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    Re: Integrating marine sextant
    From: Alexandre Eremenko
    Date: 2005 Jun 2, 02:27 -0500

    It is not clear to me which horizon it uses.
    (Could use both).
    The only purpose I can imagine for this instrument at sea
    (besides artificial horizon if it has one)
    is observation from some very shaking platform.
    I have no experience in sea with an ordinary sextant
    (but going to try it in July from a small boat)
    so I can only guess.
    
    It does not look like something related to a periscope:
    that kind of sextant is rigidly attached to the periscope
    is it?
    
    And this one has special shoulder straps.
    And some misterious wired box...
    
    Alex.
    
    On Wed, 1 Jun 2005, Robert Gainer wrote:
    
    > Alex,
    > You say that you interpret "Integriruiushchii Morskoi Sextan" as
    > ?Integrating marine sextant.? That is good enough for me. This is now the
    > first one of its kind that I have seen. I wonder why you would want this
    > type instead of the more traditional instrument. This would work without a
    > visible horizon?
    > Robert Gainer
    >
    >
    > >From: Alexandre Eremenko 
    > >Reply-To: Navigation Mailing List 
    > >To: NAVIGATION-L{at}LISTSERV.WEBKAHUNA.COM
    > >Subject: Re: Integrating marine sextant
    > >Date: Wed, 1 Jun 2005 16:14:05 -0500
    > >
    > >The name under which it is listed
    > >is compatible with the Russian label
    > >on the box and on the manual: IMS-3.
    > >Which I interpret as "Integriruiushchii Morskoi Sextan"
    > >(Integrating marine sextant). But of course,
    > >other, unexpected interpretations are possible.
    > >(I remember how much time and efforts it took to me to decipher
    > >the stupid abbreviation SNO-T:-)
    > >
    > >I am sure the manual contains the explanation of what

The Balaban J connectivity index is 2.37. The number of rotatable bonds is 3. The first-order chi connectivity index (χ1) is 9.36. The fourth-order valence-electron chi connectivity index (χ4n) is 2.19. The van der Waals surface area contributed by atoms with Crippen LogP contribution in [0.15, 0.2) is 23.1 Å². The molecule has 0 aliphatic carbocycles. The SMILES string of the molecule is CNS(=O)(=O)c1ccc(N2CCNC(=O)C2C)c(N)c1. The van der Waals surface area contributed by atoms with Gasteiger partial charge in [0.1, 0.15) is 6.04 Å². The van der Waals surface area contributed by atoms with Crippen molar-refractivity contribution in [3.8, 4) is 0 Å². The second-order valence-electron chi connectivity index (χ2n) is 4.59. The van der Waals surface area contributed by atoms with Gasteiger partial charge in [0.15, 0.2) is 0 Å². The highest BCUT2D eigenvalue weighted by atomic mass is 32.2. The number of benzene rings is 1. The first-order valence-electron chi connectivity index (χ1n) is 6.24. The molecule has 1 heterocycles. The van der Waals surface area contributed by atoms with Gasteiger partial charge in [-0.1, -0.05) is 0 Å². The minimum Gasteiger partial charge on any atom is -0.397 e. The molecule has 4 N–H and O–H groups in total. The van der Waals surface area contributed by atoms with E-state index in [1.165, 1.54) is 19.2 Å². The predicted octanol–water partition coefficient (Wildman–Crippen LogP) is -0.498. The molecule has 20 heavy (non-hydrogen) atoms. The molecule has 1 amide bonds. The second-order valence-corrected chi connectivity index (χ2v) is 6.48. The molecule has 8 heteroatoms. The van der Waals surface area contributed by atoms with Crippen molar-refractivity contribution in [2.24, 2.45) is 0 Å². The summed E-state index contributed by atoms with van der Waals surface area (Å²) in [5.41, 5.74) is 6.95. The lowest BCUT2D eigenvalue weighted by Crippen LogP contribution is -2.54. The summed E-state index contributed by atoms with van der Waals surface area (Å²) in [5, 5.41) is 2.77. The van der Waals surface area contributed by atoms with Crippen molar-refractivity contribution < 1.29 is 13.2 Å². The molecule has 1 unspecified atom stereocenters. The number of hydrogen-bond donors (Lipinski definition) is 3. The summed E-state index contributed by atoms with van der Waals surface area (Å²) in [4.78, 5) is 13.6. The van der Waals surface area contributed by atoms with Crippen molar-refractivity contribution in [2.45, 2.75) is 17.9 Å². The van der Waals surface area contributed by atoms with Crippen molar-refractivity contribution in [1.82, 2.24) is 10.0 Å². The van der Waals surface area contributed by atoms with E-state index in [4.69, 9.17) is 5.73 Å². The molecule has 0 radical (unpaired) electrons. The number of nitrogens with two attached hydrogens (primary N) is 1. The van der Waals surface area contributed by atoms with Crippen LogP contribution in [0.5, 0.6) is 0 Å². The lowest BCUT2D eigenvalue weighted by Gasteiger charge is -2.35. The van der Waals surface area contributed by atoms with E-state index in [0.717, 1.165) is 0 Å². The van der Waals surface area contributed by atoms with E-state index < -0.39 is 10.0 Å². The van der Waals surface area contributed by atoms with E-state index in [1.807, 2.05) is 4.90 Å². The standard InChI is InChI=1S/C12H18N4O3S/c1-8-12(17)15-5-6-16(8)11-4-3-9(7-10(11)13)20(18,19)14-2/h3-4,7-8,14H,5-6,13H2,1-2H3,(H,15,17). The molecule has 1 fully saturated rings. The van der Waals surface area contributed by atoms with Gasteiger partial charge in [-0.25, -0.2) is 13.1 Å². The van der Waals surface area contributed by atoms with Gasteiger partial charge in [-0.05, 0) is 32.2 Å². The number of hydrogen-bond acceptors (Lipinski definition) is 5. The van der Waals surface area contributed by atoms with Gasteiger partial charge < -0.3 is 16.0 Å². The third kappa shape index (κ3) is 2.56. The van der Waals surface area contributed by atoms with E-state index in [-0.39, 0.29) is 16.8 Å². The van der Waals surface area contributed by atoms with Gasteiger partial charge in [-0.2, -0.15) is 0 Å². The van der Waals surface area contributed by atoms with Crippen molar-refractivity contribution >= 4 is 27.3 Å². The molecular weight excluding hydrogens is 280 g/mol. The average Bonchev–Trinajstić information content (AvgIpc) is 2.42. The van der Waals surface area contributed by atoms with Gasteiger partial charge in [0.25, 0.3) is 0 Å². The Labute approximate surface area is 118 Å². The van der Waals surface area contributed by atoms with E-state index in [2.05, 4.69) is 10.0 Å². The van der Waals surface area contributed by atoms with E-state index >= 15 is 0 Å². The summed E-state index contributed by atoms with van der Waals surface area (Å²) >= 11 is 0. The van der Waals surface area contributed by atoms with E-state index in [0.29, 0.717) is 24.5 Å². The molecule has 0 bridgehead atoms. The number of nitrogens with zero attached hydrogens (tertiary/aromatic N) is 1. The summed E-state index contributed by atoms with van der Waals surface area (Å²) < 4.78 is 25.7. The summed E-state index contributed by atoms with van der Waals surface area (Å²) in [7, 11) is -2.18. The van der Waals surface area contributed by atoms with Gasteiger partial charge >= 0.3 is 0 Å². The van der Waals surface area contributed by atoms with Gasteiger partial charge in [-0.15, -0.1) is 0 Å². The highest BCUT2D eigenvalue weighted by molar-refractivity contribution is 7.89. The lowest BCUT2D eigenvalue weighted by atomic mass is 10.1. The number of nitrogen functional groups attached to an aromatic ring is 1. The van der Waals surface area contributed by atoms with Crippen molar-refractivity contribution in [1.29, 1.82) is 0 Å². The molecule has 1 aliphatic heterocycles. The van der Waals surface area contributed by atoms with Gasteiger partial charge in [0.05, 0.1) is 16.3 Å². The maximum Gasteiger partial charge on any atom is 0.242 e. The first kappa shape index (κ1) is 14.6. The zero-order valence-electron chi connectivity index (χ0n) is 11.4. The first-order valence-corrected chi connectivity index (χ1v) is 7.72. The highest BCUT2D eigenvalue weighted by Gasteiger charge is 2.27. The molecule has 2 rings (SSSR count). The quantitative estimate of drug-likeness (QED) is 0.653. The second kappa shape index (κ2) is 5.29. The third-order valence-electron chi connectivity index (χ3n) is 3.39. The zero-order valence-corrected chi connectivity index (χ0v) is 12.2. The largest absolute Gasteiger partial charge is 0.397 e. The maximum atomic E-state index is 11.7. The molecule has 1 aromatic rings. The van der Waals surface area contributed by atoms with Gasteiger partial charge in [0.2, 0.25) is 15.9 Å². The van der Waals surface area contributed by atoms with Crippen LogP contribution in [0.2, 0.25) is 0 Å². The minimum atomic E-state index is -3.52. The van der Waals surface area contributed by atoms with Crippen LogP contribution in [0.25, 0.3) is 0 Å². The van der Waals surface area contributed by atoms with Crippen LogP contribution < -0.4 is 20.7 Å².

> >IMS stands for. And I see no reason for the seller
    > >to deceive us and to represent an aircraft sextant
    > >as a marine sextant.
    > >
    > >Its weight is enormous: 12 kg.
    > >(With the box and everything inside the box).
    > >Are aircraft sextants really so hudge and heavy?
    > >Apparently it has some straps to fix it on your shoulders.
    > >
    > >I have no other evidence.
    > >Alex.
    > >
    > >On Wed, 1 Jun 2005, Robert Gainer wrote:
    > >
    > > > Alex,
    > > > Is there anything other then the description on the web site that makes
    > >you
    > > > think it?s a marine sextant? I think the description might be wrong and
    > >this
    > > > is just an aircraft unit.
    > > > Robert Gainer
    > > >
    > > >
    > > > >From: Alexandre Eremenko 
    > > > >Reply-To: Navigation Mailing List 
    > > > >To: NAVIGATION-L{at}LISTSERV.WEBKAHUNA.COM
    > > > >Subject: Integrating marine sextant
    > > > >Date: Wed, 1 Jun 2005 13:50:15 -0500
    > > > >
    > > > >Something I've never seen before.
    > > > >Apparently a marine sextant modeled
    > > > >on an aircraft sextant.
    > > > >http://antiques-marine.com/sextants/862/
    > > > >
    > > > >Alex.
    > > >
    > > > _________________________________________________________________
    > > > Don?t just search. Find. Check out the new MSN Search!
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    > > >
    >
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